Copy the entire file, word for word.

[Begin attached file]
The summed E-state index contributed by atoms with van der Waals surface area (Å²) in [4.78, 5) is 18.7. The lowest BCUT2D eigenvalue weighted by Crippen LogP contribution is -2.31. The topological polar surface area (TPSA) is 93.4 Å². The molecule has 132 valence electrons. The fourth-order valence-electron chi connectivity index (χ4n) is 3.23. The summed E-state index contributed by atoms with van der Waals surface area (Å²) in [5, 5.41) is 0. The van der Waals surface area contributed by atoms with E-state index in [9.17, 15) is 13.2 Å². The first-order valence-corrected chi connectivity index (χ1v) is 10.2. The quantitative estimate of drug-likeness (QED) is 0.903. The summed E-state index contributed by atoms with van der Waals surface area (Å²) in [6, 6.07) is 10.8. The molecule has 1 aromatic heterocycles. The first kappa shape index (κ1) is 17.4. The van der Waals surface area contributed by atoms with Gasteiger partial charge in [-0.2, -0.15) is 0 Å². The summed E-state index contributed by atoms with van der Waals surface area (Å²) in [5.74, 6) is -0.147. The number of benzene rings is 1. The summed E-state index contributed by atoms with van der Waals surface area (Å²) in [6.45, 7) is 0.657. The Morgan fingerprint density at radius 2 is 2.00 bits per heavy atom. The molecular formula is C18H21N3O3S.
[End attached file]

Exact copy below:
The summed E-state index contributed by atoms with van der Waals surface area (Å²) in [4.78, 5) is 18.7. The lowest BCUT2D eigenvalue weighted by Crippen LogP contribution is -2.31. The topological polar surface area (TPSA) is 93.4 Å². The molecule has 132 valence electrons. The fourth-order valence-electron chi connectivity index (χ4n) is 3.23. The summed E-state index contributed by atoms with van der Waals surface area (Å²) in [5, 5.41) is 0. The van der Waals surface area contributed by atoms with E-state index in [9.17, 15) is 13.2 Å². The first-order valence-corrected chi connectivity index (χ1v) is 10.2. The quantitative estimate of drug-likeness (QED) is 0.903. The summed E-state index contributed by atoms with van der Waals surface area (Å²) in [6, 6.07) is 10.8. The molecule has 1 aromatic heterocycles. The first kappa shape index (κ1) is 17.4. The van der Waals surface area contributed by atoms with Gasteiger partial charge in [-0.2, -0.15) is 0 Å². The summed E-state index contributed by atoms with van der Waals surface area (Å²) in [5.74, 6) is -0.147. The number of benzene rings is 1. The summed E-state index contributed by atoms with van der Waals surface area (Å²) in [6.45, 7) is 0.657. The Morgan fingerprint density at radius 2 is 2.00 bits per heavy atom. The molecular formula is C18H21N3O3S.